Putting on the Brakes: Evidence for Seizure Inhibition and Resistance in Human Microelectrode Recordings

Anderson, WS

doi: 10.1227/01.neu.0000430733.32997.38
Science Times

    Invasive electrocorticographic monitoring of epilepsy patients is performed typically when scalp recordings and imaging data are inconclusive about the location of probable ictal onset. These recordings are performed with a variety of commercially available electrode systems, which include subdural grids, strips, and depth electrodes. Most subdural grid and strip arrays are manufactured with 1 cm distance between the recording elements, with each electrode contact having a diameter of a few millimeters. Schevon et al (Schevon CA, Weiss SA, McKhann G, Goodman RR, Yuste R, Emerson R, Trevelyan AJ. Evidence of an inhibitory restraint of seizure activity in humans. Nature Comm 2012;3:1060.), have now examined extracellular action potential recordings using a small microelectrode array at much smaller spatial and temporal scales than typical clinical recording elements. The authors have demonstrated clear differences in the behavior of neurons within tissue regions affected by the ictal spread vs a penumbra region which resists recruitment in the seizure. These characteristics of an evolving seizure cannot be demonstrated by traditional recording methods, and may imply the role of an active feedforward cortical inhibitory network influencing seizure evolution.

    In this report, Schevon et al describe the use of both an animal model of seizure propagation (the low magnesium model investigated in mouse brain slice preparations) and microelectrode recordings in humans to investigate the propagation of epileptiform activity. The authors performed patch clamp recordings in neocortical Layer 5 pyramidal cells (often performed simultaneously with 2 neurons) as well as calcium sensitive dye imaging of the ongoing low magnesium induced network activity. Four human subjects were reported in this work as well. These consisted of patients with refractory epilepsy undergoing invasive monitoring for seizure localization and cortical mapping. The microelectrode arrays consisted of 96 microelectrodes arranged in a 4 mm × 4 mm square lattice array. The implant site for these arrays was kept close to the hypothesized seizure onset region and away from eloquent cortex. The signals from the microelectrodes were bandpass filtered (0.3 Hz–7.5 kHz) so that extracellular action potentials could be reliably detected and sorted.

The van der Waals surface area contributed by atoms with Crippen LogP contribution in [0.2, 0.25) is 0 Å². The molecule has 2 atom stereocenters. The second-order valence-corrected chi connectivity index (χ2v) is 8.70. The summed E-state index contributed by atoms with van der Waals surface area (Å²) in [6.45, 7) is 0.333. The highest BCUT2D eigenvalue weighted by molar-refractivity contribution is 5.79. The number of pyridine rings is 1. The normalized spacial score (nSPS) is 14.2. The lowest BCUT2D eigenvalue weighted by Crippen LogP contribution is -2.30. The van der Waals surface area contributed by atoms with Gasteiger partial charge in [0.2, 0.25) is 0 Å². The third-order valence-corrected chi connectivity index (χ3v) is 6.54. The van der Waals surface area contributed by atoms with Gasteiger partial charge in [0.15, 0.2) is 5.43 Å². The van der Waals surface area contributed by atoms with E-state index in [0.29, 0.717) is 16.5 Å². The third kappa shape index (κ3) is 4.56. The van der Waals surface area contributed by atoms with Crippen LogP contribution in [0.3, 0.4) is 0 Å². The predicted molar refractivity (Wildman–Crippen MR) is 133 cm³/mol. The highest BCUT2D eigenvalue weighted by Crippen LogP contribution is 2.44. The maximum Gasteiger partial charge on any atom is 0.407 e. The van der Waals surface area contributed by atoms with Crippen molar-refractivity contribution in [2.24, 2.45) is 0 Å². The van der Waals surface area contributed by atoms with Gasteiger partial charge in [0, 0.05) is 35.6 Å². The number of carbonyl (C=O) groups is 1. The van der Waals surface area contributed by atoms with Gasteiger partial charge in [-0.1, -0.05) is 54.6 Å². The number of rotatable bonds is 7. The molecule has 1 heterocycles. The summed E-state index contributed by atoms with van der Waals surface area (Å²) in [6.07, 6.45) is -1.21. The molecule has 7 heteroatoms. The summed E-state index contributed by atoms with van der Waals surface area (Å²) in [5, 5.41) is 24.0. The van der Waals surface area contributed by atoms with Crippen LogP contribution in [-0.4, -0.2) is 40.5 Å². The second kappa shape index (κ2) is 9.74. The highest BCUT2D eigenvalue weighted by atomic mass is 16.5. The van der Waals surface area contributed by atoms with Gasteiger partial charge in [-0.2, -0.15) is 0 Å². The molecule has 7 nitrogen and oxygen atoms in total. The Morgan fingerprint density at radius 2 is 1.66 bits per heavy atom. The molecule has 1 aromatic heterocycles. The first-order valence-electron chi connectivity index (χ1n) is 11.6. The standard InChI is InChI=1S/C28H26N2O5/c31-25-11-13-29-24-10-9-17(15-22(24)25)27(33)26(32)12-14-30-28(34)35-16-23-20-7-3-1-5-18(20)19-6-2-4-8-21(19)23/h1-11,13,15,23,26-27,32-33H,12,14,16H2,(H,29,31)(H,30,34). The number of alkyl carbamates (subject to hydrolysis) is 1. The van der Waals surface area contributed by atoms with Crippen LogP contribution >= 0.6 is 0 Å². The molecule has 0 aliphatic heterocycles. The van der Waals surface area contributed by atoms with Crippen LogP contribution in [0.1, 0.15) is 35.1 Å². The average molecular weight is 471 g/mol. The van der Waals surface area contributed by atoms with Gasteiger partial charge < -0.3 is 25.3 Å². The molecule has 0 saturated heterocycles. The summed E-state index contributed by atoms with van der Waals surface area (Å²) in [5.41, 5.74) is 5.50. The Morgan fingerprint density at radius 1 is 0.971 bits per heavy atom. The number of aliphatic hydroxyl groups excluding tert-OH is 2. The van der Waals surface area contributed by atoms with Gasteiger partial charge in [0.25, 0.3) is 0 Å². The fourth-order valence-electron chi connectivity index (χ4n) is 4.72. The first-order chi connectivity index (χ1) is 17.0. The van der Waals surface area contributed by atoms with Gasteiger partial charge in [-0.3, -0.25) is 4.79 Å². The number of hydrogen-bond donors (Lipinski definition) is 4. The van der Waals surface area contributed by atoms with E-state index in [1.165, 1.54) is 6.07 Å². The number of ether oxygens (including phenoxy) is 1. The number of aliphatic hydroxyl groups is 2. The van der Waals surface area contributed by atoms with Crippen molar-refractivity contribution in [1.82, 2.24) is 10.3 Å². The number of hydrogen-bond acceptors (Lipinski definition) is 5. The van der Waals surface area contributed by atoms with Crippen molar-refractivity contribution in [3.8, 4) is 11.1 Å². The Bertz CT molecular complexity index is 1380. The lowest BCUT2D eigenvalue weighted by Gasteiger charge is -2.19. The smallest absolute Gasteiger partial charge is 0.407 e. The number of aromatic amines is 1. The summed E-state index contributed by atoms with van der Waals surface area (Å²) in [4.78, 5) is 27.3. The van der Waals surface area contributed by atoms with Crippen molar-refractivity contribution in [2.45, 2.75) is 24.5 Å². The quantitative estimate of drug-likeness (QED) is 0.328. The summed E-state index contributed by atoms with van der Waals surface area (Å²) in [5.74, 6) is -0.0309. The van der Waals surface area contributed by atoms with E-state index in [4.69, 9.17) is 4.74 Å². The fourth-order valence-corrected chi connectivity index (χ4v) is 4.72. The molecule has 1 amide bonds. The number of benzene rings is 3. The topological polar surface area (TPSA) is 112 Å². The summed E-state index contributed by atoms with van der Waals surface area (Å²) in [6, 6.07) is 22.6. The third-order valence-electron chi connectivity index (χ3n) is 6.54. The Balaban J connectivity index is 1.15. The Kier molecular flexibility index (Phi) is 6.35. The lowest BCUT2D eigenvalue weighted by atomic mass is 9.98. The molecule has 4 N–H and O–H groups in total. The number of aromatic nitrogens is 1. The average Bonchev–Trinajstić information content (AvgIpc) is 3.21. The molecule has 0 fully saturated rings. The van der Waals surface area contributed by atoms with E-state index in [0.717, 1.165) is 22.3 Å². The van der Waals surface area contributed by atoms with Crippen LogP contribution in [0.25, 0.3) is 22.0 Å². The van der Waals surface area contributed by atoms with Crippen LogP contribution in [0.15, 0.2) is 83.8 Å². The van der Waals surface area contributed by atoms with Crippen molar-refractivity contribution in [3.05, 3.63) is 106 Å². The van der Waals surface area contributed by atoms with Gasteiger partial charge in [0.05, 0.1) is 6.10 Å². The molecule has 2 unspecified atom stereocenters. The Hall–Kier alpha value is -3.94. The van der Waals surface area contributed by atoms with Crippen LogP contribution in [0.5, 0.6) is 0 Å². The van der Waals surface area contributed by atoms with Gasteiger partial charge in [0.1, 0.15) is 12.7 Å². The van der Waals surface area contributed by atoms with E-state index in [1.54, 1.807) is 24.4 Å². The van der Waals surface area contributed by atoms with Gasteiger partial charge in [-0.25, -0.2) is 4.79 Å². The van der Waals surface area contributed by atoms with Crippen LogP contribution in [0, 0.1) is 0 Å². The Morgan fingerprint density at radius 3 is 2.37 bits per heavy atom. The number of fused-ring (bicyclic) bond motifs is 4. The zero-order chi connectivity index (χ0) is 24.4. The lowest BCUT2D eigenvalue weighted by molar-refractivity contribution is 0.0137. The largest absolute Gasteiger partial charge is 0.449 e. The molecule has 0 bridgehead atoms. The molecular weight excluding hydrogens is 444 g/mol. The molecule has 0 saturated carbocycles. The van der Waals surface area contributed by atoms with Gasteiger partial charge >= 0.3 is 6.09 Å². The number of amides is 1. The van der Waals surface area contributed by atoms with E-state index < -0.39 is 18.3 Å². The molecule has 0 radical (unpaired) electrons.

In the mouse slice preparations the authors were able to study the dynamics of several ictal events by performing whole cell patch clamp recordings in cells separated by ∼600 µm, and discern transitions from predominantly inhibitory PSP barrages to excitatory PSP barrages as ictal propagation proceeded into a given recorded region. Ca2+ imaging was also used in the mouse slices, where failure of propagation into a region of tissue neighboring the ictal onset could also be detected. Similarly, from the human recordings, ictal activity was demonstrated as well as spike firing features associated with the penetration or lack of penetration of spreading depolarization waves through tissue (Figure 1). The propagation speeds of the ictal depolarization waves recorded were on the order of 0.1 to 0.2 mm/sec, slower than disinhibited slice preparations and possibly demonstrating the effects of feed forward inhibition. Additionally, the Fano factor measure was used to measure the variations in spike firing as an ictal event penetrated a region of tissue. Large Fano factor values were demonstrated at ictal onset, but small values as the ictal depolarization spread through and incorporated the measured tissue area. The authors go on to make the hypothesis that given these findings of differences in the regions of ictal penetration and ictal penumbra, the tissue resection needed for seizure control may actually be smaller than plans provided by traditional electrocorticography.

    In summary, Schevon et al have examined the spread of ictal activity using whole cell patch clamp recordings in mouse brain slices and in microelectrode array recordings in human epilepsy subjects. They have firmed up evidence for the presence of inhibitory restraint mechanisms present in brain tissue which act to limit the spread of ictal propagation as reported in other animal preparations. As the authors point out, this could well have implications regarding resective surgery for epilepsy. If epilepsy teams can consistently identify boundary regions of tissue demonstrating full ictal involvement vs an ictal penumbra (with an active inhibitory brake) then more precise resections can possibly be performed, and regions of cortex spared.

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